That does it, I’m putting a bullet in this zombie of a series right now.
Sorry folks, but I’m out. After a lack-luster second half of season four, and a finale that has left my in awe (but not in the good way), I think I’m finally done. The Walking Dead was one of those shows that, at first, I wasn’t too sure about. I’ve never really been into the latest zombie/vampire/werewolf fad that has swept pop culture over the last few years. However, after some coaxing from my wife, I found myself truly intrigued with the series. It started off with great momentum (with the time spent on the farm providing some of the most memorable moments), and seemed to climb higher and higher.
But then things seemed to level off…followed by a steep and sudden nose dive into our current episodes.
Before I get to my personal reasons regarding why my DVR probably won’t be set for season five, I am willing to admit that I may be in the minority here. By all accounts, The Walking Dead is not only AMC’s biggest cash cow right now; it’s one of the biggest hits on television. In the category of “must-see,” it’s right at the top with the likes of Sons of Anarchy and Game of Thrones. In fact, Sunday’s finale set new records (as well as the after show). According a recent press release, it garnered “…15.7 million viewers and 10.2 million adults 18-49. The dramatic episode anchored a record-breaking night on AMC, with the live “Talking Dead” after show delivering a series record 7.3 million viewers and 4.7 million adults 18-49…Hosted by Chris Hardwick, the most-watched “Talking Dead” episode in series history featured Executive Producer and showrunner Scott Gimple and, for the first time on the show, Andrew Lincoln.” It reads.
While I believe in giving credit where credit is due (as the series certainly deserves its props), there’s a few key reasons why it’s just not doing it for me anymore.
WARNING: Walkers and season finale spoilers ahead…
I think it’s important to address an underlying problem with the series right from the jump. As with anything, things are typically only scary or intimidating when they’re new. The fear of the unknown is a powerful tool, as it can help easily build suspense. In the early days, Walkers were a serious threat that we’d never really seen before (at least not in a hit episodic television show). However, after a while, the cast started treating them as a mild-annoyance. From casually sticking a knife through a fence to avoiding them all together, the threat level in the audiences’ eyes simply dropped off after a while. The writers attempted to replace this threat with the human condition (making our fellow man the biggest danger), but I’ve never found this obstacle to be quite as captivating as the danger of the outbreak. Eventually, we found the same formula occurring every episode: go on a run, kill a Walker or two, make it back to camp…wash…rinse…repeat. While new plot twist were thrown in here or there (like the Governor or the epidemic at the prison), things seemed to follow the same script outline from show to show.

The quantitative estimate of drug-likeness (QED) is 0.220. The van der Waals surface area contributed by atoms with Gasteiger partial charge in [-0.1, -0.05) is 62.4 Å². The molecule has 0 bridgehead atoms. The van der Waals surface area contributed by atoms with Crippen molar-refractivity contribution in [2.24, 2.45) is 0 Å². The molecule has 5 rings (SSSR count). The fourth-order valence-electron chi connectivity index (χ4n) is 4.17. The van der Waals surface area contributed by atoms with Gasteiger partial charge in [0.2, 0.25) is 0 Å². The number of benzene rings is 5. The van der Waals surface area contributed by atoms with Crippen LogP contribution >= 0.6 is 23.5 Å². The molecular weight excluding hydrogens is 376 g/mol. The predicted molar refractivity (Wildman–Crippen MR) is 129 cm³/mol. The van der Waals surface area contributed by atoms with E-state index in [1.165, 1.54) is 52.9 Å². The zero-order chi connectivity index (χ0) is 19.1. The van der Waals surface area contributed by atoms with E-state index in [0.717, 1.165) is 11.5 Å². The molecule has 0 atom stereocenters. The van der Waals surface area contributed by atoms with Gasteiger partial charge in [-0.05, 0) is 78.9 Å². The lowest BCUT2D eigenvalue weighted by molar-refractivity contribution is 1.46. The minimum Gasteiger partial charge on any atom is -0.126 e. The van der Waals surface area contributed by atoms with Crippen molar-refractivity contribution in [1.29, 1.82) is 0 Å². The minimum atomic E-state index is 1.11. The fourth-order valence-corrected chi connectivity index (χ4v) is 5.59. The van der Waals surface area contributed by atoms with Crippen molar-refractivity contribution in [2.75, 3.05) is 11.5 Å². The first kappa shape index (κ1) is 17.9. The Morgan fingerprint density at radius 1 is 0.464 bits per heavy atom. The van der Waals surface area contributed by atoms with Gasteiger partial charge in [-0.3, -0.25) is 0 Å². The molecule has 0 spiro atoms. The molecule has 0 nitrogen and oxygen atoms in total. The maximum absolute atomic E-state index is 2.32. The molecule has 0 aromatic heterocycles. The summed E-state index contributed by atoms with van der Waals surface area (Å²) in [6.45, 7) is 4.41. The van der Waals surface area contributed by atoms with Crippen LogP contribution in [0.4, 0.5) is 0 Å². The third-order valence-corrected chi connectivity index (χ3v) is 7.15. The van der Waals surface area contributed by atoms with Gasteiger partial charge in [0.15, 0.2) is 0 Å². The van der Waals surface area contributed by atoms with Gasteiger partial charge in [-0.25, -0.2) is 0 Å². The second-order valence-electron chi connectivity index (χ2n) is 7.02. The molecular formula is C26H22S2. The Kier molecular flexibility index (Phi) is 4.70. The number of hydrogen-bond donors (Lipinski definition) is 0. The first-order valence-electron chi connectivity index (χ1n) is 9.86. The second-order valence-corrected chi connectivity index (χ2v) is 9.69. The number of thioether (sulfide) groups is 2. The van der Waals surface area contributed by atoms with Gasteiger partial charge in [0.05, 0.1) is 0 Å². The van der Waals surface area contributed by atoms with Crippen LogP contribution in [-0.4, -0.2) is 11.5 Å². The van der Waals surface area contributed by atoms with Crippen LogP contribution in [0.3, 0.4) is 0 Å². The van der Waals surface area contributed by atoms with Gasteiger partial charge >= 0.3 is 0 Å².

Season four started out differently. In fact, it was the second half (or what they called the “back eight”) that promised to really shake things up. Unfortunately, these episodes did little more than drag out unnecessary character arches (Daryl becomes friends with Beth, Carol admits to Tyrese she killed Karen, Maggie finally finds Glen, etc). I was willing to give them the benefit of the doubt going into the finale, as I thought that perhaps the arrival at Terminus would blow things up in a big way (setting the stage for a great premiere later in the year).
But that didn’t happen. By the end of the episode, our entire cast is left locked in a train car with their thumbs up their butts. Rick’s final threat that “…they’ve screwed with the wrong people” is pretty silly, considering he has no gun, no way out and no control over what happens to them next. I found it to be pretty uninteresting. The suspense level was left at around 0.0 going into the lull of their next production period, which is appropriate as it perfectly mirrors the second half of season four we just saw. Nothing much happened there either.
I’m sure those who’ve already read the comics may be ready to explode in a rage, touting how the show is building to something great. “The train car conclusion was necessary,” you might say. Frankly, that may be true of the comics, but this is TV. In many ways, the mid-season break (where the Governor cuts off Herschel’s head) should have been last season’s conclusion. That way, the Terminus incident could have happened sooner (as what we’ve seen over the last few weeks would easily condense down into two or three episodes). It definitely would have helped move us along a little faster and not end on such a flat note.
Aside from Shane somehow dragging his big undead ass inside that train car, I don’t foresee much regaining my interest. The source of the outbreak was my last bastion of hope, but at this point, I’m not sure I care that much anymore.